Sramana Mitra: The customers are pharmaceutical companies?
Janet Kosloff: Correct. They are brand managers, market researchers, and M&A specialists.
Sramana Mitra: Was your MVP an app? How did you structure the MVP?
Janet Kosloff: We did not have an app originally. We have an app now but our primary tool is a web application that self-sizes for any sized screen. Most of our surveys are answered on small screens whether it be through the app or accessing the survey maybe through a text message or email invitation.
Sramana Mitra: Can you put a time stamp on when you finished the MVP?
Janet Kosloff: It took us about eight months to get a fully functional application which also had to include some responders. Not only was it the software that we had to build, but we needed people to answer the questions once our clients started to ask those questions. We were lucky enough to get some early clients because I had been servicing this vertical at my last job and had pretty deep relationships with some existing clients and said, “We’re building this application that can get you data-on-demand from very targeted responders. It’s not built yet. I can show you how it’s going to work. I think you should sign up and be in our beta group.” Before it was even finished, we had a few clients signed up so we knew which sort of responders we needed to recruit to answer their questions.
Sramana Mitra: In terms of the chronological timeline, what year are we in now?
Janet Kosloff: We’re probably in 2011. We bootstrapped the company for the first year and a half well into 2011. In January of 2012, we raised about $350,000 from angels in the Boston area through Launchpad, which is one of the largest angel aggregators. They took the lead and did the due diligence and then brought in angels from their group as well as angels from other groups.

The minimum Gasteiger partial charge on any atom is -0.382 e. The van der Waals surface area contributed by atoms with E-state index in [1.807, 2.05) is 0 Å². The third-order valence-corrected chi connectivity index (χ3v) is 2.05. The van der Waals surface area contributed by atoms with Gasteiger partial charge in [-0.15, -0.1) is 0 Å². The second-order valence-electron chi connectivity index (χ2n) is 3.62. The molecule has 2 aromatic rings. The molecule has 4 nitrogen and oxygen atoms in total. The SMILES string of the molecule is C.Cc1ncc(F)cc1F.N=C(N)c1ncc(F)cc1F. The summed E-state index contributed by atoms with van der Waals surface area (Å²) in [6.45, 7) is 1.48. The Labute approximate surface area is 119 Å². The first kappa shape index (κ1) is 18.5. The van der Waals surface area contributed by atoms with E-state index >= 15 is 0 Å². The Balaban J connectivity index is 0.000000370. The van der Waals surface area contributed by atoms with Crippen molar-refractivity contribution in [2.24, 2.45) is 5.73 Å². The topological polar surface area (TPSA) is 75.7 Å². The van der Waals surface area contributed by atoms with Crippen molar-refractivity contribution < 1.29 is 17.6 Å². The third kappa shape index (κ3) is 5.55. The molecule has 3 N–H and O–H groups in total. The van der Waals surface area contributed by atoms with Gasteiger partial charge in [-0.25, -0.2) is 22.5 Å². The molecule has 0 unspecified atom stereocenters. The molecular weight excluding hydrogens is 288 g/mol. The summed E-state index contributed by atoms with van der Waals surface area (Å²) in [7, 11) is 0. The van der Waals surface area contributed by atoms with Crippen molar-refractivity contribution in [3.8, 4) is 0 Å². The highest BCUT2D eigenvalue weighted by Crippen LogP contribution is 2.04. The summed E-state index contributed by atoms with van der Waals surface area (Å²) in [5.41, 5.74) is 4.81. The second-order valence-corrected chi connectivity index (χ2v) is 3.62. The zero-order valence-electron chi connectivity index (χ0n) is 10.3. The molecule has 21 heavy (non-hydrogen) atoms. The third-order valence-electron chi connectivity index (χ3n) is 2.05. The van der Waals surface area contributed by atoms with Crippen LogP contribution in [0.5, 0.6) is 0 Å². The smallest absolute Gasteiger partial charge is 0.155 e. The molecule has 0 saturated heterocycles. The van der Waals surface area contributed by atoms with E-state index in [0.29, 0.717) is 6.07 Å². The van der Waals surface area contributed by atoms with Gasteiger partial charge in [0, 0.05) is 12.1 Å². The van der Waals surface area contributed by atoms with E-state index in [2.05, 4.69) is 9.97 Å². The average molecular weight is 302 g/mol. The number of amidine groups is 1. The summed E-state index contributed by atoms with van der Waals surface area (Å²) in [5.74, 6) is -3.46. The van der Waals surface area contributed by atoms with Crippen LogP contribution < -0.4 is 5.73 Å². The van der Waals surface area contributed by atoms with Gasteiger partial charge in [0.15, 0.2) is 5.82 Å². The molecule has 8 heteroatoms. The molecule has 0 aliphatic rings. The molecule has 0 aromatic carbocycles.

Sramana Mitra: By the time you got yourself on Launchpad, how many customers did you have signed on for the product? I imagine you had this product in the hands of customers already?
Janet Kosloff: We did. We had about five or six customers at that time.
Sramana Mitra: Were they paying customers?
Janet Kosloff: They were. We’ve never not had a paying customer. The nice thing about this industry is that clients are used to spending significant amounts of money on market research. We were able to get them to pay us something. It was certainly significantly less than what our clients pay now. They were able to give us some cash which really helped us be able to keep the company going for longer without raising capital.
Sramana Mitra: What were you charging at that point? What was the business model and the pricing model?
Janet Kosloff: The business model is the same as it is now but the prices were different. Our business model is a subscription-based model where our clients buy credits within that subscription. Then those credits are then utilized for answers. For example, if you want to ask one question to 50 doctors, it would cost you 50 credits. They would buy the credits. Those credits get deposited in their account. As they get utilized, they get debited from their account.
Just like minutes for a data plan, if you use them all up, you can buy more. If you don’t use them all up, they roll over to the next year if you resubscribe. The price per answer has gone up because we needed to get some people in the door to be guinea pigs, if you will. We were charging less than what would even give us any sort of profit. As we moved along, we started to figure what our costs are and what we needed to charge and what the market could bear. I can tell you that the average purchase price for an initial subscription is somewhere in the $50,000 range.